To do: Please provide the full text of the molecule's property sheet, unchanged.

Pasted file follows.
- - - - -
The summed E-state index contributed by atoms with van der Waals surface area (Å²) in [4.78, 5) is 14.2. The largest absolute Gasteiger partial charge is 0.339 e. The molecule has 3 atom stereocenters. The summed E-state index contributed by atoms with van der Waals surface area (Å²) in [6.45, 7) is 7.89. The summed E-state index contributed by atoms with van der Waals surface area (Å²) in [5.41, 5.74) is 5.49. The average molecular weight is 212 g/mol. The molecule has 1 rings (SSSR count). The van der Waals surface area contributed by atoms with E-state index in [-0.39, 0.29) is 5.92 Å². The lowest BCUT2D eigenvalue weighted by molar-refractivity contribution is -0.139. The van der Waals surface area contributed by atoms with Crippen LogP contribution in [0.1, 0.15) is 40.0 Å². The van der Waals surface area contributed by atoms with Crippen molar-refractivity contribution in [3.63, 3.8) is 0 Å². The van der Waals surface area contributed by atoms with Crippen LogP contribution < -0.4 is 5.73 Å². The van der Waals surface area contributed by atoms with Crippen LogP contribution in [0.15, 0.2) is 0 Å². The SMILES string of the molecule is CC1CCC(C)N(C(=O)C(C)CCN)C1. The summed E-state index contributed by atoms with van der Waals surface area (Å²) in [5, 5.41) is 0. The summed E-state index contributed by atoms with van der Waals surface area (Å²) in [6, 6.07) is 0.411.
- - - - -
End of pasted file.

The summed E-state index contributed by atoms with van der Waals surface area (Å²) in [4.78, 5) is 14.2. The largest absolute Gasteiger partial charge is 0.339 e. The molecule has 3 atom stereocenters. The summed E-state index contributed by atoms with van der Waals surface area (Å²) in [6.45, 7) is 7.89. The summed E-state index contributed by atoms with van der Waals surface area (Å²) in [5.41, 5.74) is 5.49. The average molecular weight is 212 g/mol. The molecule has 1 rings (SSSR count). The van der Waals surface area contributed by atoms with E-state index in [-0.39, 0.29) is 5.92 Å². The lowest BCUT2D eigenvalue weighted by molar-refractivity contribution is -0.139. The van der Waals surface area contributed by atoms with Crippen LogP contribution in [0.1, 0.15) is 40.0 Å². The van der Waals surface area contributed by atoms with Crippen molar-refractivity contribution in [3.63, 3.8) is 0 Å². The van der Waals surface area contributed by atoms with Crippen LogP contribution < -0.4 is 5.73 Å². The van der Waals surface area contributed by atoms with Crippen LogP contribution in [0.15, 0.2) is 0 Å². The SMILES string of the molecule is CC1CCC(C)N(C(=O)C(C)CCN)C1. The summed E-state index contributed by atoms with van der Waals surface area (Å²) in [5, 5.41) is 0. The summed E-state index contributed by atoms with van der Waals surface area (Å²) in [6, 6.07) is 0.411.